IMRG also argues that the agency improperly judged Randstad's proposal as superior as to the experience and qualifications of personnel factor when IMRG also proposed the use of incumbent personnel. We find no merit to the protester's assertion here. As set forth above, the TEP considered each offeror's proposed use of the incumbent Randstad workforce to be an evaluation strength. Nonetheless, when determining the relative technical merits of the offerors' proposals, the TEP properly considered the fact that Randstad currently employed the incumbent workforce, while IMRG had merely established a stated goal of capturing 98 percent of the incumbent workforce. It is reasonable, we think, for an agency to distinguish between the actual existing situation (i.e., that Randstad currently employs the incumbent workforce) and what an offeror proposes to accomplish. Moreover, the fact that the TEP considered both offerors' planned use of the incumbent Randstad workforce to be strengths does not preclude the evaluators from recognizing that the offeror's proposals were not in fact equal in this regard.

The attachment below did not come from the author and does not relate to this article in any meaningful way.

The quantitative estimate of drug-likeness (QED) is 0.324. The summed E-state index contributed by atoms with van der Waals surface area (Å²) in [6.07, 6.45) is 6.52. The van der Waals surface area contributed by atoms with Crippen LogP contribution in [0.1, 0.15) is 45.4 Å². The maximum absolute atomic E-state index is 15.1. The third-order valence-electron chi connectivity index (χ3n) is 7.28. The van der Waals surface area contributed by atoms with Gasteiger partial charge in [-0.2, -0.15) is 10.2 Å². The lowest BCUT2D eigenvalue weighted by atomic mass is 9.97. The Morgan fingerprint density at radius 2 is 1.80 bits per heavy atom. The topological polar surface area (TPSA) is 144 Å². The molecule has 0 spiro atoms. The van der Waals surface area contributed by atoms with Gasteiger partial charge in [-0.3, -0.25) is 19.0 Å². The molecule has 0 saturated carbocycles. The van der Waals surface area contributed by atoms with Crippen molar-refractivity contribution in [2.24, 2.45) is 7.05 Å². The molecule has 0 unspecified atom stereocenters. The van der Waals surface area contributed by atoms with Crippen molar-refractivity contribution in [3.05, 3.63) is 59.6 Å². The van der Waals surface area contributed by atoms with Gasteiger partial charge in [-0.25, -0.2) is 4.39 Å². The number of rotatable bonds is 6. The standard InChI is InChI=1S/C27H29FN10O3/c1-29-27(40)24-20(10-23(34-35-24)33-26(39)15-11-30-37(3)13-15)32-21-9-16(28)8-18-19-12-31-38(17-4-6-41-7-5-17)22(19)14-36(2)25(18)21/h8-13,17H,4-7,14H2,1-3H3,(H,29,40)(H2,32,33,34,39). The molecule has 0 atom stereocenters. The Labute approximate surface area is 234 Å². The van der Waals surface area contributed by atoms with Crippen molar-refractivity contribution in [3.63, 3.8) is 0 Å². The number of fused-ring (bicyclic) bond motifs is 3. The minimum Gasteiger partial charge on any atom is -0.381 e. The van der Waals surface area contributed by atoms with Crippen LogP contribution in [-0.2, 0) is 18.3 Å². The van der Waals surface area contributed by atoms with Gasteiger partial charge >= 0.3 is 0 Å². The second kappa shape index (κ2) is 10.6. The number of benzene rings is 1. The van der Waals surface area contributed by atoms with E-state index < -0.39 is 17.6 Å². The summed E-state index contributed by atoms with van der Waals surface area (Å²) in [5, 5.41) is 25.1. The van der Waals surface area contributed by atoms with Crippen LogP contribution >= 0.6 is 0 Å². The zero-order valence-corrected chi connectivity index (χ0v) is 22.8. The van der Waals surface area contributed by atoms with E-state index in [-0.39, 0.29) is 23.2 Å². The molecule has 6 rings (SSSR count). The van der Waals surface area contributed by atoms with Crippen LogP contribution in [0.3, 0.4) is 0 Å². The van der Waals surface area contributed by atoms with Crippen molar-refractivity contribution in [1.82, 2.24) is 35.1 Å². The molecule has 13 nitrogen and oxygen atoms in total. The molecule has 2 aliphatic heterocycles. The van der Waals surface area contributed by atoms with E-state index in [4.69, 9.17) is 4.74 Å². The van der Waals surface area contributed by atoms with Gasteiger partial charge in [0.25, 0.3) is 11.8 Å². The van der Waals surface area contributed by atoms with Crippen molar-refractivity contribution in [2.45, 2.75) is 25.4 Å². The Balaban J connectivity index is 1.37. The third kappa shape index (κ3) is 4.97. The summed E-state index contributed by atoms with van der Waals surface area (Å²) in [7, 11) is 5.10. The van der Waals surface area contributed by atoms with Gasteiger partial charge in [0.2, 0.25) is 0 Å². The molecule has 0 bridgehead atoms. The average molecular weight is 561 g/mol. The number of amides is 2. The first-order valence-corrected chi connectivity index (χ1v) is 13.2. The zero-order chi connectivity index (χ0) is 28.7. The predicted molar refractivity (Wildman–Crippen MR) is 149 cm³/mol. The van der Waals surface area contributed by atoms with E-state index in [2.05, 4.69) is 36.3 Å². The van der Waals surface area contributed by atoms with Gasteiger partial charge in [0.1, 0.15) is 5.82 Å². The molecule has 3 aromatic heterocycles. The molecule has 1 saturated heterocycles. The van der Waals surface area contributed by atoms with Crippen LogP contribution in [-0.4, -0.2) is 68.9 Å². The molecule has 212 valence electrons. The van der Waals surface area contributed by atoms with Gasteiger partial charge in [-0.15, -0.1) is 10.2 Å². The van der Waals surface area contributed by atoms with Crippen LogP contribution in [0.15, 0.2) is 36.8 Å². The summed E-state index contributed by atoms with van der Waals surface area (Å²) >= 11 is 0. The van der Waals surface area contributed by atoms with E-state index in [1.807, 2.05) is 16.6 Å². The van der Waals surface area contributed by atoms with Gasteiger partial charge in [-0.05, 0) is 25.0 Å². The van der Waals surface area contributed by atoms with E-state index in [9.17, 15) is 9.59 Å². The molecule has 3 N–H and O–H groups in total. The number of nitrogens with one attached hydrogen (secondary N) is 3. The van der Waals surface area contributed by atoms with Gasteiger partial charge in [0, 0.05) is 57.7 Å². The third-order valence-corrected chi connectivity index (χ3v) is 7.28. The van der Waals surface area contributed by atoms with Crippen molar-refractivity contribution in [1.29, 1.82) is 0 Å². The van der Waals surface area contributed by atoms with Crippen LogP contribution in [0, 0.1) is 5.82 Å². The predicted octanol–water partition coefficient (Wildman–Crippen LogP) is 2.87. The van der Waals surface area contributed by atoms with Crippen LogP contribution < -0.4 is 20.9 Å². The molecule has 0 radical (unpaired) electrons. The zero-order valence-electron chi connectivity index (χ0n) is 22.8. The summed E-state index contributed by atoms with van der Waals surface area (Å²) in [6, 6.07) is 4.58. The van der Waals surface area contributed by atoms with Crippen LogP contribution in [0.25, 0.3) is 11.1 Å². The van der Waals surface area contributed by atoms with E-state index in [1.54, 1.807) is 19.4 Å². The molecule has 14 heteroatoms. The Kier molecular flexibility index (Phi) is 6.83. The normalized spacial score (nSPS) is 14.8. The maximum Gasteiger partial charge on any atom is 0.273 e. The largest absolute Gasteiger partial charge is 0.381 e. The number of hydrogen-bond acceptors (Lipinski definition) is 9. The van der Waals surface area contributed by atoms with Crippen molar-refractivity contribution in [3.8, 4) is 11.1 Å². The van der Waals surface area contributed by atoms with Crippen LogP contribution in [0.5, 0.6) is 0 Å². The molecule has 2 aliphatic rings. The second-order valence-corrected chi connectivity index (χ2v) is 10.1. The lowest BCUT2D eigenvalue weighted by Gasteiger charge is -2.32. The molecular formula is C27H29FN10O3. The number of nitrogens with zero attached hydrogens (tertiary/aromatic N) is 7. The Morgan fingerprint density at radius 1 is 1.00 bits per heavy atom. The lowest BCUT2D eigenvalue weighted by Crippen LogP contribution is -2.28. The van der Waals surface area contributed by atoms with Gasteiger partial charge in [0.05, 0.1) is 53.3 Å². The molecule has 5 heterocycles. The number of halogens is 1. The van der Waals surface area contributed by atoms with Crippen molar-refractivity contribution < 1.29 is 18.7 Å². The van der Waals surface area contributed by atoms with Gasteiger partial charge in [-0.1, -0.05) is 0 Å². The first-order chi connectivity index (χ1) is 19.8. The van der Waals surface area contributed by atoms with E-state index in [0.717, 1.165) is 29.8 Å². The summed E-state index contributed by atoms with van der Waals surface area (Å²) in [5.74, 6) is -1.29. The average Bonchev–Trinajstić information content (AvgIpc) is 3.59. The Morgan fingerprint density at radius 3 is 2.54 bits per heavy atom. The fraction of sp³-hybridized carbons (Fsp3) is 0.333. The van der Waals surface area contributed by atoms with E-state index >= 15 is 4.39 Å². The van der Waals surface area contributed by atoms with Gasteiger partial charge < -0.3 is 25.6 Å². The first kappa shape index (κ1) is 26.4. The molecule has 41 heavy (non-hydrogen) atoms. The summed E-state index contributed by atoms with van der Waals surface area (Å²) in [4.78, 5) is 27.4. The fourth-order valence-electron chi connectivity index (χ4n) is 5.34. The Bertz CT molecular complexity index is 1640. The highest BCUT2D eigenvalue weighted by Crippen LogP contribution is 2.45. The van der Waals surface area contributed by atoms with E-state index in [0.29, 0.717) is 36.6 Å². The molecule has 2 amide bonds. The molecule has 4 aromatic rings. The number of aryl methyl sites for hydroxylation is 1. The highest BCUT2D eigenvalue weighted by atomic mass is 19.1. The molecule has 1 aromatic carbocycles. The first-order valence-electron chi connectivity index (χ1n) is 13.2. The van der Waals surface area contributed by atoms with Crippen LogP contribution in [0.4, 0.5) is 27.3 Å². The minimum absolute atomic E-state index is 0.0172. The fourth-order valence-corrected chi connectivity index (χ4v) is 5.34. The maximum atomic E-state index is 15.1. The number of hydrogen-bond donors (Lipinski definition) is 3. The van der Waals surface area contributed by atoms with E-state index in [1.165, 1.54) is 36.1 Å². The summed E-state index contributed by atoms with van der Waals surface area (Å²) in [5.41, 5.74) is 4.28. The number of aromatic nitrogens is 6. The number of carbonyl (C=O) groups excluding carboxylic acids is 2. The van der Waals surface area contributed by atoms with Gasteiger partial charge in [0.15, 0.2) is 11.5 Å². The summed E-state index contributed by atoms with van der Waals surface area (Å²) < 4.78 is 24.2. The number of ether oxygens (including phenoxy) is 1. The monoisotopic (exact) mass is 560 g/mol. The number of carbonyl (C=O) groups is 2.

Past Performance Evaluation

IMRG also protests the agency's evaluation of its past performance. Of foremost concern, the protester contends that the evaluation was unreasonable because of PBGC's failure to consider as relevant various past performance references provided by IMRG in its proposal. IMRG argues that had the agency properly evaluated its past performance, it would have received a rating that was equal to or greater than that received by Randstad. Again, although we do not here specifically address all of IMRG's arguments, we have fully considered each of them and find that they provide no basis upon which to sustain the protest.